Verdicts on Christmas campaign
Bernard Basset's invitation to CATHOLIC HERALD readers to give their opinions on the Christ mas Poster Campaign has had a
Hundreds of readers have written majority have declined to give a direct questions ; Was it worth while? for a good reason. to him—but the great answer to his principal
Shall it be repeated ? And
Hundreds of readers have written majority have declined to give a direct questions ; Was it worth while? for a good reason. Their letters imply that the first question was answered months ago when 60,000 Catho
lics in all parts of the country not only said Yes" to the
proposal to put tip the Christmas greetings posters but sent gifts of money to make it possible. Certainly it was worth while.
The second question—Shall the posters be put up again next Christmas ?—is indirectly but nonetheless definitely answered by suggestions as to how the picture itself could be improved and where the posters should be put up so that they shall catch the eye.
Moreover, quite a number of readers want posters for Easter and other religious seasons as well as for Christmas. Once a year, they imply, is not enough to stir the thoughts of men who never go into a church and cause them to raise their minds and hearts to God.
Further, such men need to be told or reminded that Jesus not only came to speak to them hut also to die for them.
Fr. Basset and his collaborators wanted, by means of the posters, to carry the meaning of Christmas to the English public arid to bridge the gap between a mere time-for-presentsChristmas and the Ceib — to stress that Christmas has no real meaning without Christ and the Mass.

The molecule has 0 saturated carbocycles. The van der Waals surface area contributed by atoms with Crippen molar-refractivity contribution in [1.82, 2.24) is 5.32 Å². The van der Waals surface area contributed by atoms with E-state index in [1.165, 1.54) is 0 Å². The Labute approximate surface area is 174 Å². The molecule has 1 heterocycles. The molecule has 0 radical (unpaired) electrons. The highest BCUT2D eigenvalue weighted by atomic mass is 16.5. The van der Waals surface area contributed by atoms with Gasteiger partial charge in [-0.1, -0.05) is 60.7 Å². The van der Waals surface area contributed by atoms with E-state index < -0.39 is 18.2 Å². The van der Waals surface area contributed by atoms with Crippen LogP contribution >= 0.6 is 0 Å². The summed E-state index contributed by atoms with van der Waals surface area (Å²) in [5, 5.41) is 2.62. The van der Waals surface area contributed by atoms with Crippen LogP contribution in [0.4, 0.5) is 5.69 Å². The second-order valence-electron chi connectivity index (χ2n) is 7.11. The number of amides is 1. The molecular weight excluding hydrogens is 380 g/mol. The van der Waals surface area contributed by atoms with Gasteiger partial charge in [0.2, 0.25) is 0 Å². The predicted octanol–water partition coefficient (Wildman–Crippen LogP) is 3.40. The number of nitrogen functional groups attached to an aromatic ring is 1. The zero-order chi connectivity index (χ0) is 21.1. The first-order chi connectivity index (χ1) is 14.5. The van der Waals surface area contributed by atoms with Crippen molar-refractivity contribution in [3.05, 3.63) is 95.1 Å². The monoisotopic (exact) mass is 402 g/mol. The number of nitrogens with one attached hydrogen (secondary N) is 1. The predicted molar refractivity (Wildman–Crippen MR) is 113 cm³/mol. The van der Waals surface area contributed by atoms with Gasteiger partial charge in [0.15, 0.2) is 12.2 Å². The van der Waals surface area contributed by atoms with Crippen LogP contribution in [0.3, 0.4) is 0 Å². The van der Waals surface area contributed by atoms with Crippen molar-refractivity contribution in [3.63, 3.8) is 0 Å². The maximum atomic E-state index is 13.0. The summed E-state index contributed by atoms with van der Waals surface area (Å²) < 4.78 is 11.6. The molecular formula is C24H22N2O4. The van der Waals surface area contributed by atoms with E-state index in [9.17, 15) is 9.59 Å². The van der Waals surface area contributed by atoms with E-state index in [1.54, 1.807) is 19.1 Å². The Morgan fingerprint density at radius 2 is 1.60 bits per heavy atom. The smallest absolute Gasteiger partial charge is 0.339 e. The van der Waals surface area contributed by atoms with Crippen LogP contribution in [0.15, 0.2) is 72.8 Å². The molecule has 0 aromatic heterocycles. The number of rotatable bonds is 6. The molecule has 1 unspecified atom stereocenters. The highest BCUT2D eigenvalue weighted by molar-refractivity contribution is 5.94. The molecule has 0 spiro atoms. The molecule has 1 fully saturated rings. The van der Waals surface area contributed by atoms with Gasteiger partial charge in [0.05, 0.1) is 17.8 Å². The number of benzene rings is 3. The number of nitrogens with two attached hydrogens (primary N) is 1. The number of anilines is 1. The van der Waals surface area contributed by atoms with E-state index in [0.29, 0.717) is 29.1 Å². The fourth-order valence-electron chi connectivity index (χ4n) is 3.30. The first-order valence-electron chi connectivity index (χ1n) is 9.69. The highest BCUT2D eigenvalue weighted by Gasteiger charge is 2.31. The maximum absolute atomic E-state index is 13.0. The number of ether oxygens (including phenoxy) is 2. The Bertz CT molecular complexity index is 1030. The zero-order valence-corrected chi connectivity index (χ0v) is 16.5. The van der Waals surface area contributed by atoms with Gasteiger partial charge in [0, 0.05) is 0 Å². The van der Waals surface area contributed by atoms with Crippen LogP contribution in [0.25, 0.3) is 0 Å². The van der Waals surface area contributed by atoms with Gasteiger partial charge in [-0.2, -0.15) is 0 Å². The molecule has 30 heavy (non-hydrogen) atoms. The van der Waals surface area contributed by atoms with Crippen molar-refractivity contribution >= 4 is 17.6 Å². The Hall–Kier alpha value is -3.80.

Many readers indicate that the bridge was not completed by the picture or the wording. The words "A Merry Christmas." they seem to think, would not convey appreciably more than a commercial " Christmas" greeting to the near-unbeliever.
The general impression on this point is that the posters next Christmas should have a reminder that Christmas is Christ's Birthday.
A large number of readers suggest that the posters should say who is responsible for them. They do not think any purpose is served in " keeping it dark." To some is was like receiving an anonymous Christmas card.
Most of the remarks about the picture itself call for a simpler design and brighter colours.
Readers point out that if one stood in front of a poster and studied it, the effect was good and the picture told its story. But they remarked also that such a poster, if it is to do its work, must catch the inattentive eye of the passer-by and present its message in a flash.
It has, they say, to compete in colour and presentation with scores of commercial posters: it cannot expect special treatment. Another suggestion is that the posters should be reproduced in miniature, to be stuck on the back of envelopes.
A number of writers would prefer cribs to posters — cribs in church
porches. brilliantly lit up. These, they believe, would attract closer and longer attention.
Fr, Basset and his collaborators wish to send their grateful thanks to all who have written — priests and laity — and to assure them that all their suggestions are being eagerly studied.
A further spur to a renewal of the campaign has been the widespread interest of the London and provincial newspapers. Dozens of cuttings show that newspapers appreciated the kind Christian thought which prompted the campaign and the impression the posters gave of creating a warm family feeling among people who are otherwise strangers to each other.